What can UNT get out of the LSU game?

One of the aspects of Todd Dodge’s coaching philosophy that one has to respect is you will never hear him talk about a game as one UNT is just playing for money, no matter how hopeless it may seem.

The paper pays reporters to ask these types of questions, so I asked Dodge this week if UNT really could get anything out of a game against LSU on Saturday that it is expected to lose by more than 40 points. Dodge left no doubt that he thought UNT could come out of its game against the Tigers better than it goes into it.

Dodge is right, UNT could end up better after its game against the Tigers, but it could also end up being worse in the long run. If you ask me, it all depends on how many people UNT loses to injury. Players can get hurt any time, but the risk is always there when a team takes on an opponent as physically talented as LSU.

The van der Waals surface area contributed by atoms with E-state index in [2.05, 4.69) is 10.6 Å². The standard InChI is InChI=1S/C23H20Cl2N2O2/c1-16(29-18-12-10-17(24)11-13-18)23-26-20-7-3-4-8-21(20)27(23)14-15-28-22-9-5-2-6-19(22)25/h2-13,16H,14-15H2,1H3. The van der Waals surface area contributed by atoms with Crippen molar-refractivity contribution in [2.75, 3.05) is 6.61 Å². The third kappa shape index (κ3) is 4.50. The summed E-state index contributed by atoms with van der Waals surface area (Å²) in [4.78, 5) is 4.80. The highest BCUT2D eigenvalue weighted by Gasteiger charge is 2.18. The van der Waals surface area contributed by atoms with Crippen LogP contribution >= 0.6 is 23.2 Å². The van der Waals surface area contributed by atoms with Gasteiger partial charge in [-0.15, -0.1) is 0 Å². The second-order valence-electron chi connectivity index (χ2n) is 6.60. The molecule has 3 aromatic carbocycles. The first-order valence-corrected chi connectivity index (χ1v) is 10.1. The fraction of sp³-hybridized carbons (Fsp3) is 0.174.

If former Denton native Herman Johnson falls on a few of UNT’s players, his 370 some odd pounds could break them in half.

UNT athletic director Rick Villarreal likes to call contests like this one “opportunity games.” And he isn’t talking about the opportunity to collect that $700,000 pay check.

He’s talking about the type of opportunity Arkansas State cashed in on when it beat Texas A&M.

If you look at UNT’s schedule, it’s nice that opportunity is coming right before a bye week. The Mean Green will have time to lick whatever wounds it might have after this game.

That extra time will give UNT an opportunity to keep going for broke like it did to open last season at Oklahoma, which didn’t work out so well. UNT could also go conservative and try to run the clock if the game starts to get out of hand.

What approach would you like to see UNT take? Post your thoughts on the blog.